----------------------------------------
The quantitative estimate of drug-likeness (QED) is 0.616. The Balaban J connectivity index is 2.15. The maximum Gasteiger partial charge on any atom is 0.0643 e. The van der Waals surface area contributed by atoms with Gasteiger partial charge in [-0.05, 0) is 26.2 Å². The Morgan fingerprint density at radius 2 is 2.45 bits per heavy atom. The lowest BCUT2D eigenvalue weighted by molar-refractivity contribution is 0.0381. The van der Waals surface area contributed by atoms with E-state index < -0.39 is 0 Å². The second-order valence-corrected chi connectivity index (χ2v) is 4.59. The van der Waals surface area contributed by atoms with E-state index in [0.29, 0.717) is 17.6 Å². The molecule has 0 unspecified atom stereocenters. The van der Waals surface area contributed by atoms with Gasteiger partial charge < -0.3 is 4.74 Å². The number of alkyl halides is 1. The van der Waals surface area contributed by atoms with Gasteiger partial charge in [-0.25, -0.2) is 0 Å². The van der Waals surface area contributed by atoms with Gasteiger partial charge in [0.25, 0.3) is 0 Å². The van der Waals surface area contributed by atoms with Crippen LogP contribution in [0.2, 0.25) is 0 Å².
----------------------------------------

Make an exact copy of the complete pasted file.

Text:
The quantitative estimate of drug-likeness (QED) is 0.616. The Balaban J connectivity index is 2.15. The maximum Gasteiger partial charge on any atom is 0.0643 e. The van der Waals surface area contributed by atoms with Gasteiger partial charge in [-0.05, 0) is 26.2 Å². The Morgan fingerprint density at radius 2 is 2.45 bits per heavy atom. The lowest BCUT2D eigenvalue weighted by molar-refractivity contribution is 0.0381. The van der Waals surface area contributed by atoms with E-state index < -0.39 is 0 Å². The second-order valence-corrected chi connectivity index (χ2v) is 4.59. The van der Waals surface area contributed by atoms with E-state index in [0.29, 0.717) is 17.6 Å². The molecule has 0 unspecified atom stereocenters. The van der Waals surface area contributed by atoms with Gasteiger partial charge < -0.3 is 4.74 Å². The number of alkyl halides is 1. The van der Waals surface area contributed by atoms with Gasteiger partial charge in [-0.25, -0.2) is 0 Å². The van der Waals surface area contributed by atoms with Gasteiger partial charge in [0.25, 0.3) is 0 Å². The van der Waals surface area contributed by atoms with Crippen LogP contribution in [0.2, 0.25) is 0 Å².